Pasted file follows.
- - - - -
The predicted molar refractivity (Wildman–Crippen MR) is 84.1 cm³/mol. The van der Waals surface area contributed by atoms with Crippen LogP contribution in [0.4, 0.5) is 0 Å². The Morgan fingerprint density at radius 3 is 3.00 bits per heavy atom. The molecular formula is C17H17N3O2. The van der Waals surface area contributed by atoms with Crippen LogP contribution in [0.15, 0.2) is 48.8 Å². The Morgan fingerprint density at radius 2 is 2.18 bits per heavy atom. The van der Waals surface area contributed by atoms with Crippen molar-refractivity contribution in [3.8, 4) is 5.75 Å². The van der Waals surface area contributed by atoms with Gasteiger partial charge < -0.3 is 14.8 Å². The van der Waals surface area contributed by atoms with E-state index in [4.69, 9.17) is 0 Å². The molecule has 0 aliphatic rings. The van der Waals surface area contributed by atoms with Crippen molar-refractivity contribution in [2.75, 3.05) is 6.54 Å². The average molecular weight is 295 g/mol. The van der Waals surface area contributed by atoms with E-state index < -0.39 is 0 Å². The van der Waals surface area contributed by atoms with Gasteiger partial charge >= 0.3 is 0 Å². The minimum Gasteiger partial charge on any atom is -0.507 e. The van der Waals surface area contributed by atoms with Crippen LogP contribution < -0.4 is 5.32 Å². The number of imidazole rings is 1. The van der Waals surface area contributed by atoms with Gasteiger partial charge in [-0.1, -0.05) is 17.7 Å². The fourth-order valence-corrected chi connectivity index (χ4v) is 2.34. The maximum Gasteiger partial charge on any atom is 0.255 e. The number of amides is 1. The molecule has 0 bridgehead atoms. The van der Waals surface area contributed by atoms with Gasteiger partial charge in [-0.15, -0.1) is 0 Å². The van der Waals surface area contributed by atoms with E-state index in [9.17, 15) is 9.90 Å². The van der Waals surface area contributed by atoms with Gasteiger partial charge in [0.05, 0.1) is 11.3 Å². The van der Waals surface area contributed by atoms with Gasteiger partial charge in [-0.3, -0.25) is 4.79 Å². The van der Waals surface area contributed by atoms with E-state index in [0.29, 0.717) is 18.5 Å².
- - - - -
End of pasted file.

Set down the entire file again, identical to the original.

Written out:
The predicted molar refractivity (Wildman–Crippen MR) is 84.1 cm³/mol. The van der Waals surface area contributed by atoms with Crippen LogP contribution in [0.4, 0.5) is 0 Å². The Morgan fingerprint density at radius 3 is 3.00 bits per heavy atom. The molecular formula is C17H17N3O2. The van der Waals surface area contributed by atoms with Crippen LogP contribution in [0.15, 0.2) is 48.8 Å². The Morgan fingerprint density at radius 2 is 2.18 bits per heavy atom. The van der Waals surface area contributed by atoms with Crippen molar-refractivity contribution in [3.8, 4) is 5.75 Å². The van der Waals surface area contributed by atoms with Gasteiger partial charge < -0.3 is 14.8 Å². The van der Waals surface area contributed by atoms with E-state index in [4.69, 9.17) is 0 Å². The molecule has 0 aliphatic rings. The van der Waals surface area contributed by atoms with Crippen molar-refractivity contribution in [2.75, 3.05) is 6.54 Å². The average molecular weight is 295 g/mol. The van der Waals surface area contributed by atoms with E-state index < -0.39 is 0 Å². The van der Waals surface area contributed by atoms with Gasteiger partial charge >= 0.3 is 0 Å². The minimum Gasteiger partial charge on any atom is -0.507 e. The van der Waals surface area contributed by atoms with Crippen LogP contribution < -0.4 is 5.32 Å². The number of imidazole rings is 1. The van der Waals surface area contributed by atoms with Gasteiger partial charge in [-0.1, -0.05) is 17.7 Å². The fourth-order valence-corrected chi connectivity index (χ4v) is 2.34. The maximum Gasteiger partial charge on any atom is 0.255 e. The number of amides is 1. The molecule has 0 bridgehead atoms. The van der Waals surface area contributed by atoms with Gasteiger partial charge in [-0.15, -0.1) is 0 Å². The van der Waals surface area contributed by atoms with E-state index in [9.17, 15) is 9.90 Å². The van der Waals surface area contributed by atoms with Gasteiger partial charge in [0.05, 0.1) is 11.3 Å². The van der Waals surface area contributed by atoms with Gasteiger partial charge in [-0.3, -0.25) is 4.79 Å². The van der Waals surface area contributed by atoms with E-state index in [0.29, 0.717) is 18.5 Å².